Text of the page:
The Story Behind The LS7.R
By the late '90s, Herb Fishel and the rest of the GM Racing crew were ready to raise the Corvette banner at the legendary 24 Hours of Le Mans. But because GT-class rules required strict adherence to the specifications of the street-going model, structural modifications to the car would be severely limited.
Fortunately, there were other areas in which performance and durability improvements could be made. One of those areas was engine development. Corvette Racing partner Pratt & Miller went to Katech Engineering to help achieve their goals for the nascent race car's powerplant.
Katech had a long history of working with GM on other projects, so the new endeavor was a natural collaboration. According to John Rice, a GM engineer at the time, it all began with a "what if" scenario regarding the viability of entering a Corvette race car in Le Mans. That started the wheels turning, and by 1999, Corvette Racing had a C5 racer sporting a race-bred 6.0L LS6.
Katech massaged the powerplant as best it could to optimize performance and durability over the race's 24-hour duration. Still, Corvette Racing's debut at Le Mans that year was less than auspicious. At that time, the reigning force in the GT1 class was the Dodge Viper. With 8 liters of displacement and a couple of years experience competing at Le Mans, the Vipers were simply too strong for their crosstown rivals. For the following year, everyone at GM and Katech went back to the drawing board and concluded that a 7.0L configuration could give the Dodges a run for their money.
Despite their identical displacements, the racing and street versions of the LS7 have very little in common. After all, the production engine has to start consistently in subzero temperatures, keep its cool in stop-and-go traffic, and exhibit flawless driveability throughout its long service life. By contrast, the race motor is never started until fluid temperatures have reached 100 degrees (F), is hammered relentlessly at all times, and is designed to last for a finite time period-be it 24 hours at Le Mans or 2 1/2 hours on a street circuit like Detroit.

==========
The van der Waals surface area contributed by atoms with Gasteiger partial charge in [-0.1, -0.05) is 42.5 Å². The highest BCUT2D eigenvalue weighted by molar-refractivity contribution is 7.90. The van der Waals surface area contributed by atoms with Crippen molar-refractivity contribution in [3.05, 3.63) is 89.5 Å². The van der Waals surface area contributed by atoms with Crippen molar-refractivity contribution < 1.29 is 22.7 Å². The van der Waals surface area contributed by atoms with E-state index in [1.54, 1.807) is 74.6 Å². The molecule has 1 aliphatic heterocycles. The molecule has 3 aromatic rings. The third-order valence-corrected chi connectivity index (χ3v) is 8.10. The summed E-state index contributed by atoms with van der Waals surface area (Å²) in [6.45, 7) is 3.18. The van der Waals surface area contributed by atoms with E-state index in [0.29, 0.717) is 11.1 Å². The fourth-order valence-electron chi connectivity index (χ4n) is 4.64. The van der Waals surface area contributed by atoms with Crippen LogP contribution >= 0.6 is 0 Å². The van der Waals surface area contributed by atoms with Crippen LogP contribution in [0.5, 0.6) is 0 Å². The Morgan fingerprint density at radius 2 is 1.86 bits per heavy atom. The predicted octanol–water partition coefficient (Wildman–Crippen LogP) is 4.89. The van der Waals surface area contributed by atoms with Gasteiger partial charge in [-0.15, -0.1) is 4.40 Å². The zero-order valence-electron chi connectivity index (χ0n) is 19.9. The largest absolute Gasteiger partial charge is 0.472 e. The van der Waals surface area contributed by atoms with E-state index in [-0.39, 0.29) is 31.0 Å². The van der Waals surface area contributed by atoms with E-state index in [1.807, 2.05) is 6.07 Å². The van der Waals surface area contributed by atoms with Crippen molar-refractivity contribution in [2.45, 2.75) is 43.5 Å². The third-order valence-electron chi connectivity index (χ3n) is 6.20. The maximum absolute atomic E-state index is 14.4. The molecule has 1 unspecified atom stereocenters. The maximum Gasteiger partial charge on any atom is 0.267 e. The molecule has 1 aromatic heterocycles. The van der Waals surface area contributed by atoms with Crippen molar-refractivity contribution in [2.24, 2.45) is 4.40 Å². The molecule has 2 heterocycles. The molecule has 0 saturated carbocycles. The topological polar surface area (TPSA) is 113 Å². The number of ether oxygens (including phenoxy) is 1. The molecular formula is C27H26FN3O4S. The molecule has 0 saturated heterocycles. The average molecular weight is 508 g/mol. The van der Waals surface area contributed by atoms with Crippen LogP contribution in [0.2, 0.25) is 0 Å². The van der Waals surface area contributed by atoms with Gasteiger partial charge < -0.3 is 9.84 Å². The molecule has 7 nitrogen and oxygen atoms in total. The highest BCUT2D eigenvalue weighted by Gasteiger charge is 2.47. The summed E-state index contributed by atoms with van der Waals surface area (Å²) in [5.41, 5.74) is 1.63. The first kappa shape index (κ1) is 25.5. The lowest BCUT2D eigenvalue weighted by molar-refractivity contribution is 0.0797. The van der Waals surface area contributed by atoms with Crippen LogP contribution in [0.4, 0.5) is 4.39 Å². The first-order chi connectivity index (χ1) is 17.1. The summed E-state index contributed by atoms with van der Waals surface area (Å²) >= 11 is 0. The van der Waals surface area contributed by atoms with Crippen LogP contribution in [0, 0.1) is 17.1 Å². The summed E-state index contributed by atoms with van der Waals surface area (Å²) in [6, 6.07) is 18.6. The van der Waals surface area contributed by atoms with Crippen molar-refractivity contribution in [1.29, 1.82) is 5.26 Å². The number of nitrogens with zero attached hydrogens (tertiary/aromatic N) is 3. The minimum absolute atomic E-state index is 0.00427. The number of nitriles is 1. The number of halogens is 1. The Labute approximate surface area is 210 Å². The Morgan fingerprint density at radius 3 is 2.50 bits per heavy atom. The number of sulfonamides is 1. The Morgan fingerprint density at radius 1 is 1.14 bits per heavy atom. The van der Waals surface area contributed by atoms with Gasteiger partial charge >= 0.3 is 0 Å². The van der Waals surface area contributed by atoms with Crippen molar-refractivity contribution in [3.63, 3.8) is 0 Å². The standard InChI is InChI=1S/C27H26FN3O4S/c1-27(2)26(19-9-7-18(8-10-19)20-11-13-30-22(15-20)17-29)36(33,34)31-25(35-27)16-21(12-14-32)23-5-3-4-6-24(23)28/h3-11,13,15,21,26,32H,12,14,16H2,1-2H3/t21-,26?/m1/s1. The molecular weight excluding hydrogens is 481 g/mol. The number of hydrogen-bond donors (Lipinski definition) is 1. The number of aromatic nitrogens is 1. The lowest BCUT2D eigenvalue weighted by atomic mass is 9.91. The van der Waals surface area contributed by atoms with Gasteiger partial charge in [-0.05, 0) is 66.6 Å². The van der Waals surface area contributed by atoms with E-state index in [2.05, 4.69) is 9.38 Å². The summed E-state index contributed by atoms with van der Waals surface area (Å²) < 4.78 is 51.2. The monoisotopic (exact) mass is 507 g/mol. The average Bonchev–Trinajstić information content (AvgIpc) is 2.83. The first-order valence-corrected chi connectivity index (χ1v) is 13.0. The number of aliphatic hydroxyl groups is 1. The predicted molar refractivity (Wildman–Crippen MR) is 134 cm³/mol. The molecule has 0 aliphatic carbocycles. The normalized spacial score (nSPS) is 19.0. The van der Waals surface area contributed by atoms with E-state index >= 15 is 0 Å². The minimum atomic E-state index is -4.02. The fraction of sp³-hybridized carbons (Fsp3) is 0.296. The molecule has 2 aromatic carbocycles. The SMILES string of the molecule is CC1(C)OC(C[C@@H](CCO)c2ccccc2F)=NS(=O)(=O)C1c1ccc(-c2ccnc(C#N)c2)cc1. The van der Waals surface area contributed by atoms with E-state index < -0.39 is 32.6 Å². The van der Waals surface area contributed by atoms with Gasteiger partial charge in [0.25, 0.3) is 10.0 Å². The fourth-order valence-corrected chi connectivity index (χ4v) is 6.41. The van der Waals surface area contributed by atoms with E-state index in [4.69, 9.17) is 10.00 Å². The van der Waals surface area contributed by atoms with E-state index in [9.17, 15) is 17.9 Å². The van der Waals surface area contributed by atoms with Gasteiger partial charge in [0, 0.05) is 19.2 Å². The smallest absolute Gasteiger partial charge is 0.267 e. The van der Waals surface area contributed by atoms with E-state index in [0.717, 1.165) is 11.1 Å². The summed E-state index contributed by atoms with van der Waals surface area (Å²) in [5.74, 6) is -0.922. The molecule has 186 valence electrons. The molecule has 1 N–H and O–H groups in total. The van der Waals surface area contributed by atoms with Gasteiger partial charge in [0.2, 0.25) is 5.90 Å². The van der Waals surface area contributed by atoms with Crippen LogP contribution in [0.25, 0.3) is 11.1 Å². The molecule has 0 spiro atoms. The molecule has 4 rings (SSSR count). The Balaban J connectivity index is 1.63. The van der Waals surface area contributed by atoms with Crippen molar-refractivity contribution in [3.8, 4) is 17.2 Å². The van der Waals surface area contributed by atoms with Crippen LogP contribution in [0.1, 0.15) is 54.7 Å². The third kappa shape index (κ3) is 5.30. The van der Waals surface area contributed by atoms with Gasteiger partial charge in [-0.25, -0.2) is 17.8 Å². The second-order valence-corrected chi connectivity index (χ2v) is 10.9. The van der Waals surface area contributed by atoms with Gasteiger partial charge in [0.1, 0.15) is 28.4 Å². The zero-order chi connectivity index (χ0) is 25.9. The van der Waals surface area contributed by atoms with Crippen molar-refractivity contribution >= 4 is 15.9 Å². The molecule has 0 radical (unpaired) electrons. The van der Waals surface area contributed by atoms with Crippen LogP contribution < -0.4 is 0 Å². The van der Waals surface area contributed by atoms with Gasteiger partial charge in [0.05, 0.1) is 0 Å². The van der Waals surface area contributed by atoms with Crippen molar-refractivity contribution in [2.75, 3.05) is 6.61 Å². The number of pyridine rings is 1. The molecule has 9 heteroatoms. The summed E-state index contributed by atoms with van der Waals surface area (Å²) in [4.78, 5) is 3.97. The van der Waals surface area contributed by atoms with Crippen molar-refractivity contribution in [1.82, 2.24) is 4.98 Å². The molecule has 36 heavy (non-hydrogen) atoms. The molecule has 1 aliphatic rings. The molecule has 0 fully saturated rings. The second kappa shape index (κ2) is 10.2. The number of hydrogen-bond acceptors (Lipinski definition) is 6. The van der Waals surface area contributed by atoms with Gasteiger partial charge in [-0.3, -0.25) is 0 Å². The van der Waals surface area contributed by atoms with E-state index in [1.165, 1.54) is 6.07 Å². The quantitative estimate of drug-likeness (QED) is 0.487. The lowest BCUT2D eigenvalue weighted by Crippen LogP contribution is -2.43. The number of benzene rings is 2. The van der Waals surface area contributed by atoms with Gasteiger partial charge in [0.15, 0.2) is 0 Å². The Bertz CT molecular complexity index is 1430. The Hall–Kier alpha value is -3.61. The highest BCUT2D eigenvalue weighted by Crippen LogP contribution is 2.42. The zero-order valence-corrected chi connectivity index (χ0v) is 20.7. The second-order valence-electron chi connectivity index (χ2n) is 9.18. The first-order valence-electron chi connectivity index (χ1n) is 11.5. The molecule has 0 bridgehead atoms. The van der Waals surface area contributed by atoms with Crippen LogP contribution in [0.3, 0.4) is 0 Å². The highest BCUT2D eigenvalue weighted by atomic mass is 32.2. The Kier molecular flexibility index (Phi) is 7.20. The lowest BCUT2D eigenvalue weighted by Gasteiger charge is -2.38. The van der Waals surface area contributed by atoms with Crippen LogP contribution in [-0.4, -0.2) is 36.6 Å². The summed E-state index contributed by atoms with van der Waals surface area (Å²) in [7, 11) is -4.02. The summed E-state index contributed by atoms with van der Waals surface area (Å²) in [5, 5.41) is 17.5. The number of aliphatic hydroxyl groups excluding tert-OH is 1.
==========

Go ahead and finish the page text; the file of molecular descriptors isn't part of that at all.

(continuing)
When the bare-block casting is received at Katech, technicians immediately cut off the bottom portion just beneath the crankshaft center line. This has the benefit of significantly lightening the engine-a fully dressed LS7.R weighs in at about 300 pounds-while also lowering the overall center of gravity of the race car.
The bottom sump cover, which is bolted to the crankcase, is then fitted with the lower halves of the crankshaft-bearing shells. Therefore, when the cover is bolted on the case, the bearings that the crankshaft rides on are also bolted in place. This makes checking bearing tolerances a little more difficult, but Katech personnel have mastered the art of reaching in through either end of the case to do the job.
To get as much power out of the race engine as possible, the engineers at Katech and GM have developed fuel/air mapping sequences that optimize each cylinder independently. Additionally, engineers can monitor in real time exactly what is going on in the engine while the car is on track. When the car comes in for a pit stop, the crew can plug into the car's computer-management system and change the mapping sequence if necessary. John Rice, now retired from GM and working for Katech, says the crew usually has three different mapping sequences to choose from at any given time.
Since taking on the sports-car racing scene with the C5-R/C6.R, Corvette Racing has established ALMS records for the most GT1-class race wins (C5-R: 31, C6.R: 24) and the most wins in any class (55). Astonishingly, the team has lofted the GT1 winner's trophy at Le Mans five times in the last seven years. With a track record like this, it's no wonder the LS7.R was named Global Motorsports Engine of the Year in 2006.